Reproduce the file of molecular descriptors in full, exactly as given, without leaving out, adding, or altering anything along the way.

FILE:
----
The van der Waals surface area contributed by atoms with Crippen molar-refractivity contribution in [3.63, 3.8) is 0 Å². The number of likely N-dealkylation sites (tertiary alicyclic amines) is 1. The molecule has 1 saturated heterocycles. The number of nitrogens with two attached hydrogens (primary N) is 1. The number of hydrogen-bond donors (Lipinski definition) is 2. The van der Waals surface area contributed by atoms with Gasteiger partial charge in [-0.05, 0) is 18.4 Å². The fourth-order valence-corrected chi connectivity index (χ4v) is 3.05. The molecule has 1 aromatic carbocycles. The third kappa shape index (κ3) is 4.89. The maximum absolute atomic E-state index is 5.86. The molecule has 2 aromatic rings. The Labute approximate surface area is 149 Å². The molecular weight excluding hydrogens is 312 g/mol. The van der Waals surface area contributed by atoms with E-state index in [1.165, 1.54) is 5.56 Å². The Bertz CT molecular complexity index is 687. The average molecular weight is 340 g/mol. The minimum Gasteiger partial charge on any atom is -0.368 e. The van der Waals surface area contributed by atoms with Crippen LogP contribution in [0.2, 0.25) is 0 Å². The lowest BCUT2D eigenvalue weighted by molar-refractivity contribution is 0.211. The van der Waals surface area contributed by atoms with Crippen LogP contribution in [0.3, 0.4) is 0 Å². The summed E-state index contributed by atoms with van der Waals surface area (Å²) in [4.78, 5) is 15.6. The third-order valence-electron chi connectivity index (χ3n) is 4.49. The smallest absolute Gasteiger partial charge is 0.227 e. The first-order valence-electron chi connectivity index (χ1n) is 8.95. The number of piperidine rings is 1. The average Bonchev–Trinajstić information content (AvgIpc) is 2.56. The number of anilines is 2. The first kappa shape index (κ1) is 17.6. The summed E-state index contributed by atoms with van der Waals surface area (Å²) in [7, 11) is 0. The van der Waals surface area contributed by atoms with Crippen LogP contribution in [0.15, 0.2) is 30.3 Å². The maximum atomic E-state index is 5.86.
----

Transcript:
The van der Waals surface area contributed by atoms with Crippen molar-refractivity contribution in [3.63, 3.8) is 0 Å². The number of likely N-dealkylation sites (tertiary alicyclic amines) is 1. The molecule has 1 saturated heterocycles. The number of nitrogens with two attached hydrogens (primary N) is 1. The number of hydrogen-bond donors (Lipinski definition) is 2. The van der Waals surface area contributed by atoms with Gasteiger partial charge in [-0.05, 0) is 18.4 Å². The fourth-order valence-corrected chi connectivity index (χ4v) is 3.05. The molecule has 1 aromatic carbocycles. The third kappa shape index (κ3) is 4.89. The maximum absolute atomic E-state index is 5.86. The molecule has 2 aromatic rings. The Labute approximate surface area is 149 Å². The molecular weight excluding hydrogens is 312 g/mol. The van der Waals surface area contributed by atoms with E-state index in [1.165, 1.54) is 5.56 Å². The Bertz CT molecular complexity index is 687. The average molecular weight is 340 g/mol. The minimum Gasteiger partial charge on any atom is -0.368 e. The van der Waals surface area contributed by atoms with Crippen LogP contribution in [0.2, 0.25) is 0 Å². The lowest BCUT2D eigenvalue weighted by molar-refractivity contribution is 0.211. The van der Waals surface area contributed by atoms with Crippen LogP contribution in [0.3, 0.4) is 0 Å². The summed E-state index contributed by atoms with van der Waals surface area (Å²) in [4.78, 5) is 15.6. The third-order valence-electron chi connectivity index (χ3n) is 4.49. The smallest absolute Gasteiger partial charge is 0.227 e. The first-order valence-electron chi connectivity index (χ1n) is 8.95. The number of piperidine rings is 1. The average Bonchev–Trinajstić information content (AvgIpc) is 2.56. The number of anilines is 2. The first kappa shape index (κ1) is 17.6. The summed E-state index contributed by atoms with van der Waals surface area (Å²) in [7, 11) is 0. The van der Waals surface area contributed by atoms with Crippen LogP contribution in [0.15, 0.2) is 30.3 Å². The maximum atomic E-state index is 5.86.